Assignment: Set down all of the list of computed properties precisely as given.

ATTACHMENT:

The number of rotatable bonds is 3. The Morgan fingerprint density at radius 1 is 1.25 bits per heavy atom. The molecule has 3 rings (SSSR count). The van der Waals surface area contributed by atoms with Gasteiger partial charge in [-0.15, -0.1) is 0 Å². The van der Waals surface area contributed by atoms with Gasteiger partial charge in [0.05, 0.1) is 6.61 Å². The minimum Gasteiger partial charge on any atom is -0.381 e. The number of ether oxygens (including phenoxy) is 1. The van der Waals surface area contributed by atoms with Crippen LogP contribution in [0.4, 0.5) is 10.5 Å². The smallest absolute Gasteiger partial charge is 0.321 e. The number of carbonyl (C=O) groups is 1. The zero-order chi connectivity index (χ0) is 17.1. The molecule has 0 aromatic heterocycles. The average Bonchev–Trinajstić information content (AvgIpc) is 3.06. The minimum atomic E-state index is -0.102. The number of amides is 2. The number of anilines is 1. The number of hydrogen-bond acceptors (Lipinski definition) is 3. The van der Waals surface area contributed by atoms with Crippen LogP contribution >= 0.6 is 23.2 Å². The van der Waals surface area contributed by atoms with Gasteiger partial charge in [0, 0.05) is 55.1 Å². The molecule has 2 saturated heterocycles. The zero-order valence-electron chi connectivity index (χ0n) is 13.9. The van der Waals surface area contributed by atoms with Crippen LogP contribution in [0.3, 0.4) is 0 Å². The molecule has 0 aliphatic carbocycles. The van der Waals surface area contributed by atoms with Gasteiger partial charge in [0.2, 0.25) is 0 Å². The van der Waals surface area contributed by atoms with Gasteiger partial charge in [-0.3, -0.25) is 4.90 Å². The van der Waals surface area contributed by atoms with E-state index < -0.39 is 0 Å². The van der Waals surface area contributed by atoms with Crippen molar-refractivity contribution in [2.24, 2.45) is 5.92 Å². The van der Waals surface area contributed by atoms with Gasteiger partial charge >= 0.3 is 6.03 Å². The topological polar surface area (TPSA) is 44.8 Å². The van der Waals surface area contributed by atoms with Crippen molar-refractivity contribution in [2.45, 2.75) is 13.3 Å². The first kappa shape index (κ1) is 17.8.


The number of rotatable bonds is 3. The Morgan fingerprint density at radius 1 is 1.25 bits per heavy atom. The molecule has 3 rings (SSSR count). The van der Waals surface area contributed by atoms with Gasteiger partial charge in [-0.15, -0.1) is 0 Å². The van der Waals surface area contributed by atoms with Gasteiger partial charge in [0.05, 0.1) is 6.61 Å². The minimum Gasteiger partial charge on any atom is -0.381 e. The number of ether oxygens (including phenoxy) is 1. The van der Waals surface area contributed by atoms with Crippen LogP contribution in [0.4, 0.5) is 10.5 Å². The smallest absolute Gasteiger partial charge is 0.321 e. The number of carbonyl (C=O) groups is 1. The zero-order chi connectivity index (χ0) is 17.1. The molecule has 0 aromatic heterocycles. The average Bonchev–Trinajstić information content (AvgIpc) is 3.06. The minimum atomic E-state index is -0.102. The number of amides is 2. The number of anilines is 1. The number of hydrogen-bond acceptors (Lipinski definition) is 3. The van der Waals surface area contributed by atoms with Crippen LogP contribution >= 0.6 is 23.2 Å². The van der Waals surface area contributed by atoms with Gasteiger partial charge in [0, 0.05) is 55.1 Å². The molecule has 2 saturated heterocycles. The zero-order valence-electron chi connectivity index (χ0n) is 13.9. The van der Waals surface area contributed by atoms with Crippen LogP contribution in [0.3, 0.4) is 0 Å². The molecule has 0 aliphatic carbocycles. The van der Waals surface area contributed by atoms with Gasteiger partial charge in [0.2, 0.25) is 0 Å². The van der Waals surface area contributed by atoms with Gasteiger partial charge in [-0.3, -0.25) is 4.90 Å². The van der Waals surface area contributed by atoms with E-state index < -0.39 is 0 Å². The van der Waals surface area contributed by atoms with Crippen molar-refractivity contribution in [2.24, 2.45) is 5.92 Å². The van der Waals surface area contributed by atoms with Gasteiger partial charge >= 0.3 is 6.03 Å². The topological polar surface area (TPSA) is 44.8 Å². The van der Waals surface area contributed by atoms with Crippen molar-refractivity contribution in [2.45, 2.75) is 13.3 Å². The first kappa shape index (κ1) is 17.8.